Wildfires rage across Siberia as Russia sees extraordinary heat, temperature of 100 F degrees in Arctic town

Flames and smoke were captured on satellite imagery as dozens of wildfires raged above the Arctic Circle in Siberia during a sweltering regional heat wave.

Russia's Federal Forestry Agency said Monday in a news release that the main causes of the fires are "human and thunderstorm factors."

During the week of June 15, emergency managers and related personnel eliminated more than 330 forest fires in 49 different regions of Russia.

TEMPERATURE HITS 100 DEGREES FAHRENHEIT IN ARCTIC RUSSIAN TOWN

As of Monday, officials said there are 72 currently active wildfires burning in Russia, with sizable blazes in Siberia.

Smoke and flames from active fires burning across Sibera can be seen on this satellite imagery from June 21.

Smoke and flames from active fires burning across Sibera can be seen on this satellite imagery from June 21. (NOAA)

In the Sakha Republic, more than 680,000 acres are burning, according to Avialesokhrana, the government agency that monitors forest fires.

Imagery from NOAA shows the flames and smoke spreading across the region.

Scientists at NOAA’s National Centers for Environmental Information said the land and ocean temperatures for the month of May 2020 showed Asia (where Siberia is located) had its highest May temperature departure on record - 2 degrees Celsius, or 3.6 degrees Farenheit - above normal.

A global map showing places that are warmer (red) or cooler (blue) in May 2020 based on long-term averages. Much of Russia has seen above-normal temperatures since May.

A global map showing places that are warmer (red) or cooler (blue) in May 2020 based on long-term averages. Much of Russia has seen above-normal temperatures since May. (MODIS/NEO/NASA)

Over the weekend, the Siberian town with the world's widest temperature range recorded a new high amid a heat wave. The temperature in Verkhoyansk hit 100.4 F (38 degrees C) on Saturday, according to Pogoda i Klimat, a website that compiles Russian meteorological data.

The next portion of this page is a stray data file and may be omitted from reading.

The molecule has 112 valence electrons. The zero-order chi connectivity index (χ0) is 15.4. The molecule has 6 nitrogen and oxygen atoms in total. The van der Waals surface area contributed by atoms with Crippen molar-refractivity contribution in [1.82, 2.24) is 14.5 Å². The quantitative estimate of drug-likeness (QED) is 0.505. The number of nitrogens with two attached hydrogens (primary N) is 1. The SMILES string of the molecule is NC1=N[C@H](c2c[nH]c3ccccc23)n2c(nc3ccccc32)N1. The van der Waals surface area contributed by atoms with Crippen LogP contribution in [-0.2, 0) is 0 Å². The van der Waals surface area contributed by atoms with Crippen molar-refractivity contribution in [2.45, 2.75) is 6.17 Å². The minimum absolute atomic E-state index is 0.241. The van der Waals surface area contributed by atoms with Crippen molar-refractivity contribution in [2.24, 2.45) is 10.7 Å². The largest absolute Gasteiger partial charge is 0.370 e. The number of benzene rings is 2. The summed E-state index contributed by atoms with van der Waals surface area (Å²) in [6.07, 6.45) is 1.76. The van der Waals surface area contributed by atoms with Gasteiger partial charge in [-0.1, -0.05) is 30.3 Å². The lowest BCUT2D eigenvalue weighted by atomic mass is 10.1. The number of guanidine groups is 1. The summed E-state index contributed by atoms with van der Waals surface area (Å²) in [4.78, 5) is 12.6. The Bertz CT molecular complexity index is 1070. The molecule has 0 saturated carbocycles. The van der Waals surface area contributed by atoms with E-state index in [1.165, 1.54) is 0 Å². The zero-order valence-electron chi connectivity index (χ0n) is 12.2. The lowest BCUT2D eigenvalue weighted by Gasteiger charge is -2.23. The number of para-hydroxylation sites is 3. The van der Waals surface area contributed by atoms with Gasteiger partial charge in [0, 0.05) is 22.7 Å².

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In this handout photo provided by Olga Burtseva, an outside thermometer shows 86 F around 11 p.m in Verkhoyansk, the Sakha Republic, about 2900 miles northeast of Moscow, Russia, Sunday, June 21, 2020. A Siberian town that endures the world's widest temperature range has recorded a new high amid a hear wave that is contributing to severe forest fires.

In this handout photo provided by Olga Burtseva, an outside thermometer shows 86 F around 11 p.m in Verkhoyansk, the Sakha Republic, about 2900 miles northeast of Moscow, Russia, Sunday, June 21, 2020. A Siberian town that endures the world's widest temperature range has recorded a new high amid a hear wave that is contributing to severe forest fires. (Olga Burtseva via AP)

The town is above the Arctic Circle in the Sakha Republic, 2,900 miles northeast of Moscow.

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The town of about 1,300 residents is recognized by the Guinness World Records for the most extreme temperature range, with a low of minus-90 F and a previous high of 98.96 F.

The World Meteorological Association said Tuesday it is working to verify the temperature reading.

If it is verified, it would be the hottest temperature ever recorded north of the Arctic Circle, according to NOAA.

The reported high temperature and wildfires suggest yet another possible sign of global warming in the Arctic, which the agency said is among the fastest-warming regions in the world and is heating at twice the global average.

“Apparently, this particularly region of eastern Siberia has very, very cold extremes in winter, but is also known for its extremes in summer, so temperatures above 30 degrees Celsius in July are not unusual," World Meteorological Organization spokeswoman Clare Nullis said. "but obviously 38 degrees Celsius is exceptional.”

“We’ve seen satellite images this morning, and it’s just one mass of red -- it’s striking and worrying,” she told a U.N. briefing in Geneva.

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The WMO has not previously verified possible records for the “highest temperature recorded north of the Arctic Circle,” but is considering creating such a category given the “interest in this extreme observation,” the agency said.

The Associated Press contributed to this report.